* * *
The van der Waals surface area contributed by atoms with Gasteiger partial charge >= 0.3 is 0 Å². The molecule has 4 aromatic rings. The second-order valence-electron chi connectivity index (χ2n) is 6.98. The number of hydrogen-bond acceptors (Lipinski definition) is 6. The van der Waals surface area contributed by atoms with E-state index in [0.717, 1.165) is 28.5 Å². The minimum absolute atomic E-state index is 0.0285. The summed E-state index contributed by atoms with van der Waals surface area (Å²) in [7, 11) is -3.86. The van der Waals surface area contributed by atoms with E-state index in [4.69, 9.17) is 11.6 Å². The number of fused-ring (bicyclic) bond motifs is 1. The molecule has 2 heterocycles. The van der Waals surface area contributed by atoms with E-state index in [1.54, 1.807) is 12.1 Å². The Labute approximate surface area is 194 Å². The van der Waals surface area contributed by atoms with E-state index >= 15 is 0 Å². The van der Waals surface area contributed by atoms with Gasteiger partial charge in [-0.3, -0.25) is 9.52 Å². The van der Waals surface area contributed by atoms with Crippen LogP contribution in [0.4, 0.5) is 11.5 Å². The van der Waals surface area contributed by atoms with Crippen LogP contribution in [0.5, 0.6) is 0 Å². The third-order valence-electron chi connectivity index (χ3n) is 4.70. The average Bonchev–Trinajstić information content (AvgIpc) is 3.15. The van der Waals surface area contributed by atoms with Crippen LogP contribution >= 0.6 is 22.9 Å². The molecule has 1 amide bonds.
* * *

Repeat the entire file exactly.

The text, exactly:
The van der Waals surface area contributed by atoms with Gasteiger partial charge >= 0.3 is 0 Å². The molecule has 4 aromatic rings. The second-order valence-electron chi connectivity index (χ2n) is 6.98. The number of hydrogen-bond acceptors (Lipinski definition) is 6. The van der Waals surface area contributed by atoms with E-state index in [0.717, 1.165) is 28.5 Å². The minimum absolute atomic E-state index is 0.0285. The summed E-state index contributed by atoms with van der Waals surface area (Å²) in [7, 11) is -3.86. The van der Waals surface area contributed by atoms with E-state index in [4.69, 9.17) is 11.6 Å². The number of fused-ring (bicyclic) bond motifs is 1. The molecule has 2 heterocycles. The van der Waals surface area contributed by atoms with E-state index in [1.54, 1.807) is 12.1 Å². The Labute approximate surface area is 194 Å². The van der Waals surface area contributed by atoms with E-state index >= 15 is 0 Å². The van der Waals surface area contributed by atoms with Gasteiger partial charge in [-0.3, -0.25) is 9.52 Å². The van der Waals surface area contributed by atoms with Crippen LogP contribution in [0.4, 0.5) is 11.5 Å². The van der Waals surface area contributed by atoms with Crippen LogP contribution in [0.5, 0.6) is 0 Å². The third-order valence-electron chi connectivity index (χ3n) is 4.70. The average Bonchev–Trinajstić information content (AvgIpc) is 3.15. The van der Waals surface area contributed by atoms with Crippen LogP contribution >= 0.6 is 22.9 Å². The molecule has 1 amide bonds.